Executive Summary

In the 2002-2003 school year, the Office of Student Services and Health Promotion at the West Virginia Department of Education planned and implemented its first ever statewide assessment of health education. A team of health educators from across WV planned and implemented this assessment. Assessment items were taken from the State Collaborative on Assessment and Student Standards Health Education Assessment Project (SCASS-HEAP). Health education content areas and items were selected based on the extent to which they aligned with the WV Health Education Content Standards and Objectives ( CSOs ). All grades included items on the health education content areas of nutrition, physical activity, growth and development, alcohol and other drugs and tobacco. Grades 6 included items on injury prevention and the 8 th grade and high school versions included questions on mental health. Seven additional items, taken from the beginning of the Youth Risk Behavior Survey, were also used. These items asked for information on students' age, sex, grade, race, description of grades in school, and height and weight.

A total of 51 counties and 242 schools were recruited to participate (county response rate= 93%; school response rate= 53%) and over 17,000 sixth, eighth and high school students completed the HEAP assessment in the spring of '03. Mean scores and percent correct for an overall score and for each content area and question were calculated. The criterion of 80% correct was established as the standard to be achieved. Percents over 80 were labeled as “exceed the standard”; those in the 70's were labeled as “almost met the standard”; and percents under 70% were labeled as “standard not met.”

Injury prevention emerged as an area of strength for 6 th graders. Conversely, sixth graders had their lowest scores in growth and development. Eighth graders almost met the standard on physical activity; their lowest scores were on the alcohol and other drugs questions. High school students almost met the standard on the nutrition questions and they scored the lowest on the mental health questions.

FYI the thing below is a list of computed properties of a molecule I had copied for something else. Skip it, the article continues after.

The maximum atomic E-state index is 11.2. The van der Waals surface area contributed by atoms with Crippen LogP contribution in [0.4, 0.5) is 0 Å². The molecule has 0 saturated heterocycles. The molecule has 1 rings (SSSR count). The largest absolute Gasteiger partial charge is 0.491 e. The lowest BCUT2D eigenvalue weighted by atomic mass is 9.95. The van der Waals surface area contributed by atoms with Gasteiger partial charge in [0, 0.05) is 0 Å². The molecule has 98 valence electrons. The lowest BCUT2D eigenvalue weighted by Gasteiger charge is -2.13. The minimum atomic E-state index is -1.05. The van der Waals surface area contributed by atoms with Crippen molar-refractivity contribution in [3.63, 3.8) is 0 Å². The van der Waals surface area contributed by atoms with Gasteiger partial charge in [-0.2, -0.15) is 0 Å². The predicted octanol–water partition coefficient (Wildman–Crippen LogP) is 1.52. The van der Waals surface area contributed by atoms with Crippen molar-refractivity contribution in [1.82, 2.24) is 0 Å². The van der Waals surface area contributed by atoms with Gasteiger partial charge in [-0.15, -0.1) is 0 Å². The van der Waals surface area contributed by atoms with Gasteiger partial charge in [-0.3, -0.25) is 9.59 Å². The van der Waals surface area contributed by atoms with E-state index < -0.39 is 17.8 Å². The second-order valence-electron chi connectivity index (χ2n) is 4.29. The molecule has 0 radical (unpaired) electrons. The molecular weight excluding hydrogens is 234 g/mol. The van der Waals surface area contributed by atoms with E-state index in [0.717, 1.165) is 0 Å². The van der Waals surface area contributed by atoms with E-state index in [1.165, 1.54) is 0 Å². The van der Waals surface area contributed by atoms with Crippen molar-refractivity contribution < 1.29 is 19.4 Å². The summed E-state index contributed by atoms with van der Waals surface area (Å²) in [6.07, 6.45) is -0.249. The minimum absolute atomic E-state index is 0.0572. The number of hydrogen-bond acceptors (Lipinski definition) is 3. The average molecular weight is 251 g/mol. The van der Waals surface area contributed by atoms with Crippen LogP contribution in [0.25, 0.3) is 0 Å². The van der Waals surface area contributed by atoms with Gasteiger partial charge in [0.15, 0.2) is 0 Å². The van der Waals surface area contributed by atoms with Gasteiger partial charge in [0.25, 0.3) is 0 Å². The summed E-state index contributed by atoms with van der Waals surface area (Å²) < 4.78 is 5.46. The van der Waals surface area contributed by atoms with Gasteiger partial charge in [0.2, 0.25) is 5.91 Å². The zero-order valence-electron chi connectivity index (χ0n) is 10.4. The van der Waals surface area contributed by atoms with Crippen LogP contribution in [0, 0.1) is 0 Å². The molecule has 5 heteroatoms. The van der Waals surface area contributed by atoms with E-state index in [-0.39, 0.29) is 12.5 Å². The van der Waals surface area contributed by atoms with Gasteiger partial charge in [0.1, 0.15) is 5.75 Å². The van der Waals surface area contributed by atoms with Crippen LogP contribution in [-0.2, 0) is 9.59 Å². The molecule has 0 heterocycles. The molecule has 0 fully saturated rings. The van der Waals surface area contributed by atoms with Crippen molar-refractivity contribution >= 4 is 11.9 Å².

Comparisons of HEAP scores based on gender showed significant differences. Mean HEAP scores (overall and subscores ) for female students were higher than scores for male students. The gender differences on HEAP Scores were maintained when the analysis was conducted at the three grade levels.

An in-depth look at the questions across all content areas and grade levels, for which students failed to meet the standard, revealed deficiencies in the following areas:

•  identifying the short and long term consequences of tobacco and drugs

•  identifying risks associated with sexual activity (8 th grade)

•  analyzing the effectiveness of various birth control methods for both pregnancy prevention and protection against STDs (high school)

•  identifying accurate sources of health information

•  understanding a food label

•  linking a particular physical activity to a specific fitness outcome

•  identifying recommended physical activity goals

•  analyzing media/advertisements

•  identifying effective ways to deal with stress